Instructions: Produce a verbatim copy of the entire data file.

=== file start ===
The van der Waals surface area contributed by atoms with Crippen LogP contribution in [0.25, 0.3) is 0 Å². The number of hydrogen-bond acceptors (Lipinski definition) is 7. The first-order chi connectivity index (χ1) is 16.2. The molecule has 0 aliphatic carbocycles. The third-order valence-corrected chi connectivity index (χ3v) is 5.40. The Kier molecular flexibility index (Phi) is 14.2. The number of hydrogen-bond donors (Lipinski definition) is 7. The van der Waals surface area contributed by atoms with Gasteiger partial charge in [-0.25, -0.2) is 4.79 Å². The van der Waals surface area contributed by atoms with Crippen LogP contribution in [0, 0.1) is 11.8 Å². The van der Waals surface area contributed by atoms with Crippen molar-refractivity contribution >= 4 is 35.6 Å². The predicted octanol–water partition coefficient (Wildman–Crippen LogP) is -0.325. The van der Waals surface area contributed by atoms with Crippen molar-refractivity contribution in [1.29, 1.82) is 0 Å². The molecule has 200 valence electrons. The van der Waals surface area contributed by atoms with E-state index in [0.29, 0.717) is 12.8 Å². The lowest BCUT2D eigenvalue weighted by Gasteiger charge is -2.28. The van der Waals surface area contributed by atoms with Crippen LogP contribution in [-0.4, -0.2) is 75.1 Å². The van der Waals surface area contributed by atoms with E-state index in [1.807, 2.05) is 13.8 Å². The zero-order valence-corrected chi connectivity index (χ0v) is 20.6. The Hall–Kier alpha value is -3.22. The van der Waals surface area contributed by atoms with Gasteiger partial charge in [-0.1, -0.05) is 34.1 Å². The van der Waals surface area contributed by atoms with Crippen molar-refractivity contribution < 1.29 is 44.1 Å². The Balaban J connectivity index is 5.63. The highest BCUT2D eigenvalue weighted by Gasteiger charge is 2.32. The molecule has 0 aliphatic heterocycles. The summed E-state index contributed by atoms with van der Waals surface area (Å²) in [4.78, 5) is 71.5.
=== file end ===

The van der Waals surface area contributed by atoms with Crippen LogP contribution in [0.25, 0.3) is 0 Å². The number of hydrogen-bond acceptors (Lipinski definition) is 7. The first-order chi connectivity index (χ1) is 16.2. The molecule has 0 aliphatic carbocycles. The third-order valence-corrected chi connectivity index (χ3v) is 5.40. The Kier molecular flexibility index (Phi) is 14.2. The number of hydrogen-bond donors (Lipinski definition) is 7. The van der Waals surface area contributed by atoms with Gasteiger partial charge in [-0.25, -0.2) is 4.79 Å². The van der Waals surface area contributed by atoms with Crippen LogP contribution in [0, 0.1) is 11.8 Å². The van der Waals surface area contributed by atoms with Crippen molar-refractivity contribution >= 4 is 35.6 Å². The predicted octanol–water partition coefficient (Wildman–Crippen LogP) is -0.325. The van der Waals surface area contributed by atoms with Crippen molar-refractivity contribution in [1.29, 1.82) is 0 Å². The molecule has 200 valence electrons. The van der Waals surface area contributed by atoms with E-state index in [0.29, 0.717) is 12.8 Å². The lowest BCUT2D eigenvalue weighted by Gasteiger charge is -2.28. The van der Waals surface area contributed by atoms with Crippen LogP contribution in [-0.4, -0.2) is 75.1 Å². The van der Waals surface area contributed by atoms with E-state index in [1.807, 2.05) is 13.8 Å². The zero-order valence-corrected chi connectivity index (χ0v) is 20.6. The Hall–Kier alpha value is -3.22. The van der Waals surface area contributed by atoms with Gasteiger partial charge in [-0.1, -0.05) is 34.1 Å². The van der Waals surface area contributed by atoms with Crippen molar-refractivity contribution < 1.29 is 44.1 Å². The Balaban J connectivity index is 5.63. The highest BCUT2D eigenvalue weighted by Gasteiger charge is 2.32. The molecule has 0 aliphatic heterocycles. The summed E-state index contributed by atoms with van der Waals surface area (Å²) in [4.78, 5) is 71.5.